Bishop LaTrelle Easterling, center, joins with other bishops and delegates in a time of prayer during the 2019 Special Session of General Conference. Photo courtesy of UMNS.
By Heather Hahn and Erik Alsgaard*
After four days of prayers, speeches, protests and votes, it remains to be seen whether The United Methodist Church has found a way forward on human sexuality and unity or remains stuck.
More than 53 percent of the multinational denomination’s top lawmaking body supported the Traditional Plan that reinforces the church’s bans on same-gender unions and “self-avowed practicing” gay clergy.
Still uncertain is how much of the legislation will take effect — or whether it will change the dynamic in places where a number of United Methodists, including entire annual conferences, openly defy these rules.
Late afternoon Feb. 26, delegates requested a declaratory decision by the Judicial Council on the constitutionality of the Traditional Plan.
The denomination’s top court will address the request at its next scheduled meeting April 23-25 in Evanston, Illinois.
The Rev. Gary Graves, secretary of General Conference, said any piece of legislation that the Judicial Council declares unconstitutional would not be included in the Book of Discipline, the denomination’s policy book.
Bishop LaTrelle Easterling said during a town hall meeting March 2 that, as a church, “We sit in the space of the already and the not yet. We are accustomed to that because we serve a Christ who died, who rose and yet will come again.”
This waiting, however, is not passive.
“Waiting, for the people of God, is never a waiting without action. We are still called to pray, we are still called to be the hands and feet of Jesus Christ in the world,” said the bishop. (See story on the March 2 town hall.)
The Rev. David Simpson, a retired Elder from the BWC, attended the Special Session as an observer. He said that, as anticipated, it was painful.
“What we need to do now,” he said, moments after the conference adjourned, “is to go home and take the time to get ourselves re-centered as persons. After we’ve done that, then begin to council together… and begin to analyze what happened, what we might have done differently, and to ask the question, ‘Did we do enough to keep us together to continue dialogue’?”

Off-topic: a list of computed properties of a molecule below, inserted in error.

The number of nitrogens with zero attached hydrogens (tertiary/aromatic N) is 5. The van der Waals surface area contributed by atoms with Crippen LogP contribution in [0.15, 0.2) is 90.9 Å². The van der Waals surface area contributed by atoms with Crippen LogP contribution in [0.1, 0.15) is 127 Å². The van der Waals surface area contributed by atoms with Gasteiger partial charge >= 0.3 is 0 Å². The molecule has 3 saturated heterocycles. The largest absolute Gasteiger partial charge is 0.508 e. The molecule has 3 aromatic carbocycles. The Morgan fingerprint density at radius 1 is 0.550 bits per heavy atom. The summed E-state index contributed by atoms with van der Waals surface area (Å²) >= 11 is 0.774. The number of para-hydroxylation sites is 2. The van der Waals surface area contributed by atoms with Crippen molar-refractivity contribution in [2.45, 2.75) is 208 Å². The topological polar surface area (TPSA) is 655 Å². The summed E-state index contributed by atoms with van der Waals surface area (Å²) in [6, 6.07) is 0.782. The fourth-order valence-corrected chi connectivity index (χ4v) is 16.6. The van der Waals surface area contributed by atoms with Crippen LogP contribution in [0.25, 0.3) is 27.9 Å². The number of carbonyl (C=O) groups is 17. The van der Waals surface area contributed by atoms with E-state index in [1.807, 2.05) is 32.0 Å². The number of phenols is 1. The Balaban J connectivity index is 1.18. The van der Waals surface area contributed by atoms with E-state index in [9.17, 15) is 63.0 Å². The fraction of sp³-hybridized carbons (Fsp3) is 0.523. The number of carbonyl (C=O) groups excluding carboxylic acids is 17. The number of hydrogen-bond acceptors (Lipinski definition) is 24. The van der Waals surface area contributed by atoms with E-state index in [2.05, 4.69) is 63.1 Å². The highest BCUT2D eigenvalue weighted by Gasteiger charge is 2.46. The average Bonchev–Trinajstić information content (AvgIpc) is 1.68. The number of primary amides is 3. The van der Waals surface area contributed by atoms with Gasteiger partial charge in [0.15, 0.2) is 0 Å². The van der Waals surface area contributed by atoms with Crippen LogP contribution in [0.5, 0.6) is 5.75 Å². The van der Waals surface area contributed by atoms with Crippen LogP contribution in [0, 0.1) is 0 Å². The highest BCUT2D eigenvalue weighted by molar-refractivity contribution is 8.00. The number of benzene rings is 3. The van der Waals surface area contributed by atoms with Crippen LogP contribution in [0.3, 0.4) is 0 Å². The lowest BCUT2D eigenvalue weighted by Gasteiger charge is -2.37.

His advice: Hold steady.
“Let’s keep doing the things that God has called each of us to do individually, let’s engage each other with tenderness and gentleness; let’s do the missions… and keep trusting that God will raise up leaders who can figure this out.”
Kelly Robier (photo, left), a lay delegate to the Special Session, said that she was heartbroken by the actions of the conference.
“As a young adult, I had a lot more faith in our denomination to be the body of Christ,” she said. “Tonight, I feel shocked, I feel trauma to my heart and my spirit. I know that God isn’t finished with us yet and that God will continue to work in The United Methodist Church even if some people have decided to stop working in The United Methodist Church.”
Robier, a law student at American University, said that the message she was carrying back to her home church, St. Paul’s UMC in Kensington, was that she wasn’t going anywhere.
“We are here. We are fighting. We are not leaving,” she said.
TC Morrow, a candidate for ministry in the BWC for the past several years who has been denied ordination because she is a lesbian married to another woman, had hopes that this General Conference would be different. She came out of it disappointed, but God still had a word for her.
“I received a strong word during the day of prayer (Feb. 23) … and the words ‘stay the course’ came to me,” she said in the atrium of the Dome immediately after the conference ended. “Those are words that do not generally come to my mind, so regardless of what has happened here at General Conference, I head home with a strong message, ‘stay the course.”
The April meeting of Judicial Council’s will be its third review of the legislation to see if it is in line with the denomination’s constitution.
After some amendments to the plan, the General Conference on Feb. 25 asked the Judicial Council to review the legislation again. Early on Feb. 26, delegates learned the court — citing the same constitutional issues as before — ruled seven of the petitions unconstitutional and identified an unconstitutional sentence in another.
One of the petitions not included in the final package could have been far-reaching, requiring annual conferences to certify they would uphold the marriage and ordination prohibitions or leave the denomination.
The parts of the Traditional Plan that the Judicial Council has held constitutional include an augmented definition of “self-avowed practicing homosexual,” to say it includes people “living in a same-sex marriage, domestic partnership or civil union or is a person who publicly states she or he is a practicing homosexual.”
Also previously held constitutional is legislation that sets a minimum penalty for clergy performing a same-sex wedding of one year’s suspension without pay for the first offense and loss of credentials for the second.
*Hahn is a multimedia news reporter for United Methodist News Service. Alsgaard is managing editor for the UMConnection.